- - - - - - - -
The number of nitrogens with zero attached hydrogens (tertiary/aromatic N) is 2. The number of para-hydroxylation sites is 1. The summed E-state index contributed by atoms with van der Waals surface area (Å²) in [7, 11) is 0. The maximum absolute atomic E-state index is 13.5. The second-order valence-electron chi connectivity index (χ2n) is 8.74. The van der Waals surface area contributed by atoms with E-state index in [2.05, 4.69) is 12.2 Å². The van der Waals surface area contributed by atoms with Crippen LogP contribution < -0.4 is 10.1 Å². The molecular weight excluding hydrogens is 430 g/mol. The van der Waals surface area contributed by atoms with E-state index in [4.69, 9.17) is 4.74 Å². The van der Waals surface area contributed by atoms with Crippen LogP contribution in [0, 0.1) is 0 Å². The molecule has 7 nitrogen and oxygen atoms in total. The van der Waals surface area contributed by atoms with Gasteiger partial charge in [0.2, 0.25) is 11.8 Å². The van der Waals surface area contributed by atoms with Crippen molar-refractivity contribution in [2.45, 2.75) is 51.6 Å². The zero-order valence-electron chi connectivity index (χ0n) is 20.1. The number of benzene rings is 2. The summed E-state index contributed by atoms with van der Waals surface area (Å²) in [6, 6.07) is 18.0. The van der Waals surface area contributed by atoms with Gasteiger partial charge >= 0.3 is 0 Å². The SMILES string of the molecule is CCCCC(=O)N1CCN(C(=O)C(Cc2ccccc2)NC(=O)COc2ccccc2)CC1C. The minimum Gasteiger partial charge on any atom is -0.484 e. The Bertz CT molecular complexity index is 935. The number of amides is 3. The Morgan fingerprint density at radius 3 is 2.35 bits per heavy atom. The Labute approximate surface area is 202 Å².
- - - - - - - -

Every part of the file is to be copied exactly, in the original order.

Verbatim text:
The number of nitrogens with zero attached hydrogens (tertiary/aromatic N) is 2. The number of para-hydroxylation sites is 1. The summed E-state index contributed by atoms with van der Waals surface area (Å²) in [7, 11) is 0. The maximum absolute atomic E-state index is 13.5. The second-order valence-electron chi connectivity index (χ2n) is 8.74. The van der Waals surface area contributed by atoms with E-state index in [2.05, 4.69) is 12.2 Å². The van der Waals surface area contributed by atoms with Crippen LogP contribution < -0.4 is 10.1 Å². The molecular weight excluding hydrogens is 430 g/mol. The van der Waals surface area contributed by atoms with E-state index in [4.69, 9.17) is 4.74 Å². The van der Waals surface area contributed by atoms with Crippen LogP contribution in [0, 0.1) is 0 Å². The molecule has 7 nitrogen and oxygen atoms in total. The van der Waals surface area contributed by atoms with Gasteiger partial charge in [0.2, 0.25) is 11.8 Å². The van der Waals surface area contributed by atoms with Crippen molar-refractivity contribution in [2.45, 2.75) is 51.6 Å². The zero-order valence-electron chi connectivity index (χ0n) is 20.1. The number of benzene rings is 2. The summed E-state index contributed by atoms with van der Waals surface area (Å²) in [6, 6.07) is 18.0. The van der Waals surface area contributed by atoms with Gasteiger partial charge >= 0.3 is 0 Å². The SMILES string of the molecule is CCCCC(=O)N1CCN(C(=O)C(Cc2ccccc2)NC(=O)COc2ccccc2)CC1C. The minimum Gasteiger partial charge on any atom is -0.484 e. The Bertz CT molecular complexity index is 935. The number of amides is 3. The Morgan fingerprint density at radius 3 is 2.35 bits per heavy atom. The Labute approximate surface area is 202 Å².